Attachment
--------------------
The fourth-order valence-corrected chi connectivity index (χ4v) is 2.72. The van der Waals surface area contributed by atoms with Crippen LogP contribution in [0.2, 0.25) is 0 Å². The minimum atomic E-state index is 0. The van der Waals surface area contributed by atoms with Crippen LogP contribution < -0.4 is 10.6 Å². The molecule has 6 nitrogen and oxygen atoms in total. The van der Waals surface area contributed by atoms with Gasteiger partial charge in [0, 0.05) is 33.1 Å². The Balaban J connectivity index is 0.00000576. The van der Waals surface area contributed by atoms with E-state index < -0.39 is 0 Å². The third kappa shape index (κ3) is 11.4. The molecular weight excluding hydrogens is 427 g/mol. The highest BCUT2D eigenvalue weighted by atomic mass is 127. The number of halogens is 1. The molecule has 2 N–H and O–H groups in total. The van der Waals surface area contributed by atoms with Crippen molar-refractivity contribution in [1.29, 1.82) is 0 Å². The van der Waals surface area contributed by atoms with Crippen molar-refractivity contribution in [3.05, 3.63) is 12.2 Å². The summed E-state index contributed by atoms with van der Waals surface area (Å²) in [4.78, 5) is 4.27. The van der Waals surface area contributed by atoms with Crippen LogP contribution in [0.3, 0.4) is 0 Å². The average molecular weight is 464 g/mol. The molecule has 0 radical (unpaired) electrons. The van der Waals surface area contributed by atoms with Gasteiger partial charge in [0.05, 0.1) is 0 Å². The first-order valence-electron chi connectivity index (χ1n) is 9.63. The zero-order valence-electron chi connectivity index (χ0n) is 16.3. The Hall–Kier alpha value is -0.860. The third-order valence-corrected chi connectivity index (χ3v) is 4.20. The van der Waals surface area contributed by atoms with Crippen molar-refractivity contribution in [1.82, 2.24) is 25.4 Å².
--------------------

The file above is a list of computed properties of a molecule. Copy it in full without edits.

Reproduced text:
The fourth-order valence-corrected chi connectivity index (χ4v) is 2.72. The van der Waals surface area contributed by atoms with Crippen LogP contribution in [0.2, 0.25) is 0 Å². The minimum atomic E-state index is 0. The van der Waals surface area contributed by atoms with Crippen LogP contribution < -0.4 is 10.6 Å². The molecule has 6 nitrogen and oxygen atoms in total. The van der Waals surface area contributed by atoms with Gasteiger partial charge in [0, 0.05) is 33.1 Å². The Balaban J connectivity index is 0.00000576. The van der Waals surface area contributed by atoms with E-state index < -0.39 is 0 Å². The third kappa shape index (κ3) is 11.4. The molecular weight excluding hydrogens is 427 g/mol. The highest BCUT2D eigenvalue weighted by atomic mass is 127. The number of halogens is 1. The molecule has 2 N–H and O–H groups in total. The van der Waals surface area contributed by atoms with Crippen molar-refractivity contribution in [1.29, 1.82) is 0 Å². The van der Waals surface area contributed by atoms with Crippen molar-refractivity contribution in [3.05, 3.63) is 12.2 Å². The summed E-state index contributed by atoms with van der Waals surface area (Å²) in [4.78, 5) is 4.27. The van der Waals surface area contributed by atoms with Crippen LogP contribution in [0.3, 0.4) is 0 Å². The average molecular weight is 464 g/mol. The molecule has 0 radical (unpaired) electrons. The van der Waals surface area contributed by atoms with Gasteiger partial charge in [0.05, 0.1) is 0 Å². The first-order valence-electron chi connectivity index (χ1n) is 9.63. The zero-order valence-electron chi connectivity index (χ0n) is 16.3. The Hall–Kier alpha value is -0.860. The third-order valence-corrected chi connectivity index (χ3v) is 4.20. The van der Waals surface area contributed by atoms with Crippen molar-refractivity contribution in [1.82, 2.24) is 25.4 Å².